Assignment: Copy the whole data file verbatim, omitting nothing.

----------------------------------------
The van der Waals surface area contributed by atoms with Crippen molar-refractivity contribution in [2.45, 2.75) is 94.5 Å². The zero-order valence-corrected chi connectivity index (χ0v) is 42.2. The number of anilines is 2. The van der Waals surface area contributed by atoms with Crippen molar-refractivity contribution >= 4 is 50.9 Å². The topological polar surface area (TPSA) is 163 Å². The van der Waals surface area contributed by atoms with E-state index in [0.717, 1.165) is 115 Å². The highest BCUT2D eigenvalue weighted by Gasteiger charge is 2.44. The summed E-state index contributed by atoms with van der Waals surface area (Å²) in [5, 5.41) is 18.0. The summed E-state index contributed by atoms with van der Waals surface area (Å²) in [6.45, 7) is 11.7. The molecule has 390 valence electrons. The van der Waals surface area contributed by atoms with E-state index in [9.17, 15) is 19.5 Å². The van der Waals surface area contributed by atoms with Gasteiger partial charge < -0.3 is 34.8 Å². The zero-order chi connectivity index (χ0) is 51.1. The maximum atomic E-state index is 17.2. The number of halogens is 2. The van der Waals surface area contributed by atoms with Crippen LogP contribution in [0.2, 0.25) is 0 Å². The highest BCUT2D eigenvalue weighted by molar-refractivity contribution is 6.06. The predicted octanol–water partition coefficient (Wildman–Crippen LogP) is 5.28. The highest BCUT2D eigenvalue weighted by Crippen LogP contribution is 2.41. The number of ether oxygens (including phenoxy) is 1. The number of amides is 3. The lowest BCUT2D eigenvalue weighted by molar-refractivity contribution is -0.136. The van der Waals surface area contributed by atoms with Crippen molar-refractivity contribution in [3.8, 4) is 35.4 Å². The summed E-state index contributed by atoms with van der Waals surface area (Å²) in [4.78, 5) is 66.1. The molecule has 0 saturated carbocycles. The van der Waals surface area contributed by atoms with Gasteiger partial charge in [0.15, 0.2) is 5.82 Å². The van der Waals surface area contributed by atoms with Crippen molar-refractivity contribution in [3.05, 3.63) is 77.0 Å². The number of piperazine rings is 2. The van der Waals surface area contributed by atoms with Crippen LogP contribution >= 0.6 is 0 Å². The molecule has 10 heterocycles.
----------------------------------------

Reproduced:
The van der Waals surface area contributed by atoms with Crippen molar-refractivity contribution in [2.45, 2.75) is 94.5 Å². The zero-order valence-corrected chi connectivity index (χ0v) is 42.2. The number of anilines is 2. The van der Waals surface area contributed by atoms with Crippen molar-refractivity contribution >= 4 is 50.9 Å². The topological polar surface area (TPSA) is 163 Å². The van der Waals surface area contributed by atoms with E-state index in [0.717, 1.165) is 115 Å². The highest BCUT2D eigenvalue weighted by Gasteiger charge is 2.44. The summed E-state index contributed by atoms with van der Waals surface area (Å²) in [5, 5.41) is 18.0. The summed E-state index contributed by atoms with van der Waals surface area (Å²) in [6.45, 7) is 11.7. The molecule has 390 valence electrons. The van der Waals surface area contributed by atoms with E-state index in [9.17, 15) is 19.5 Å². The van der Waals surface area contributed by atoms with Gasteiger partial charge < -0.3 is 34.8 Å². The zero-order chi connectivity index (χ0) is 51.1. The maximum atomic E-state index is 17.2. The number of halogens is 2. The van der Waals surface area contributed by atoms with Crippen LogP contribution in [0.2, 0.25) is 0 Å². The highest BCUT2D eigenvalue weighted by molar-refractivity contribution is 6.06. The predicted octanol–water partition coefficient (Wildman–Crippen LogP) is 5.28. The highest BCUT2D eigenvalue weighted by Crippen LogP contribution is 2.41. The number of ether oxygens (including phenoxy) is 1. The number of amides is 3. The lowest BCUT2D eigenvalue weighted by molar-refractivity contribution is -0.136. The van der Waals surface area contributed by atoms with Crippen molar-refractivity contribution in [3.8, 4) is 35.4 Å². The summed E-state index contributed by atoms with van der Waals surface area (Å²) in [4.78, 5) is 66.1. The molecule has 0 saturated carbocycles. The van der Waals surface area contributed by atoms with Gasteiger partial charge in [0.15, 0.2) is 5.82 Å². The van der Waals surface area contributed by atoms with Crippen molar-refractivity contribution in [3.05, 3.63) is 77.0 Å². The number of piperazine rings is 2. The van der Waals surface area contributed by atoms with Crippen LogP contribution >= 0.6 is 0 Å². The molecule has 10 heterocycles.